[Show abstract][Hide abstract] ABSTRACT: Conflicting results have been reported as to whether genetic variations (Val66Met and C270T) of the brain-derived neurotrophic factor gene (BDNF) confer susceptibility to Alzheimer's disease (AD). We genotyped these polymorphisms in a Japanese sample of 657 patients with AD and 525 controls, and obtained weak evidence of association for Val66Met (P = 0.063), but not for C270T. After stratification by sex, we found a significant allelic association between Val66Met and AD in women (P = 0.017), but not in men. To confirm these observations, we collected genotyping data for each sex from 16 research centers worldwide (4,711 patients and 4,537 controls in total). The meta-analysis revealed that there was a clear sex difference in the allelic association; the Met66 allele confers susceptibility to AD in women (odds ratio = 1.14, 95% CI 1.05-1.24, P = 0.002), but not in men. Our results provide evidence that the Met66 allele of BDNF has a sexually dimorphic effect on susceptibility to AD.
American Journal of Medical Genetics Part B Neuropsychiatric Genetics 01/2009; 153B(1):235-42. DOI:10.1002/ajmg.b.30986 · 3.42 Impact Factor
"Results have produced contradictory findings. Two studies indicate that homozygosity for the Val66Met polymorphism is associated with PD (Toda et al. 2003; Karamohamed et al. 2005), while others in the literature report no association (Hakansson et al. 2003; Hong et al. 2003; Saarela et al. 2006). Genetic linkage studies also show no evidence for BDNF as a candidate gene in familial PD (Gasser et al. 1994; Wirdefeldt et al. 2003). "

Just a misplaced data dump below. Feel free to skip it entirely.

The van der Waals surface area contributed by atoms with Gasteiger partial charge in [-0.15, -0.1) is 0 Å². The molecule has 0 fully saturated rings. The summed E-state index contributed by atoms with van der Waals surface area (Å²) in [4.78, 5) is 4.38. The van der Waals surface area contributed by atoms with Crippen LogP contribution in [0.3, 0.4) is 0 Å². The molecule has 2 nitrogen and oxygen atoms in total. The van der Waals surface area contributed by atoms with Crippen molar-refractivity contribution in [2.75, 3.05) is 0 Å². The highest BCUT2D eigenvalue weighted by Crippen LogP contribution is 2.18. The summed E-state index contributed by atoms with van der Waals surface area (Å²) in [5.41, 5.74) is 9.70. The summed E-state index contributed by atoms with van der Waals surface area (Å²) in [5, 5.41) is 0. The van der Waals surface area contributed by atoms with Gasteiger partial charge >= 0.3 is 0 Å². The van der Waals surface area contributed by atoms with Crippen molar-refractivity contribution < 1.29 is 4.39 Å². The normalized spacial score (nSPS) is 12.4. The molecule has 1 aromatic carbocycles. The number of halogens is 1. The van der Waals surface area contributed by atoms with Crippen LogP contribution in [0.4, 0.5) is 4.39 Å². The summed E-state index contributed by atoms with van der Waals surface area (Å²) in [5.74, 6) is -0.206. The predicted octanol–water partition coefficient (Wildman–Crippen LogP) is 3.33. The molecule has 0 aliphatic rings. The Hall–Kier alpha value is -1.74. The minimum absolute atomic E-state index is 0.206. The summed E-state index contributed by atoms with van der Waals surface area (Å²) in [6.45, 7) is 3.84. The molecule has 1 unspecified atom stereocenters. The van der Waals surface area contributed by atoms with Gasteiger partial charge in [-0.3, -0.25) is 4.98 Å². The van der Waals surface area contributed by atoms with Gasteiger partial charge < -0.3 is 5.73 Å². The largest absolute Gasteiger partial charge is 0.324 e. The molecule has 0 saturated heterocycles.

[Show abstract][Hide abstract] ABSTRACT: It is clear that brain-derived neurotrophic factor (BDNF) plays a crucial role in organizing the response of the genome to dynamic changes in the extracellular environment that enable brain plasticity. BDNF has emerged as one of the most important signaling molecules for the developing nervous system as well as the impaired nervous system, and multiple diseases, such as Alzheimer's, Parkinson's, Huntington's, epilepsy, Rett's syndrome, and psychiatric depression, are linked by their association with potential dysregulation of BDNF-driven signal transduction programs. These programs are responsible for controlling the amount of activated transcription factors, such as cAMP response element binding protein, that coordinate the expression of multiple brain proteins, like ion channels and early growth response factors, whose job is to maintain the balance of excitation and inhibition in the nervous system. In this review, we will explore the evidence for BDNF's role in gene regulation side by side with its potential role in the etiology of neurological diseases. It is hoped that by bringing the datasets together in these diverse fields we can help develop the foundation for future studies aimed at understanding basic principles of gene regulation in the nervous system and how they can be harnessed to develop new therapeutic opportunities.
Journal of Neurochemistry 05/2008; 105(1):1-17. DOI:10.1111/j.1471-4159.2008.05237.x · 4.28 Impact Factor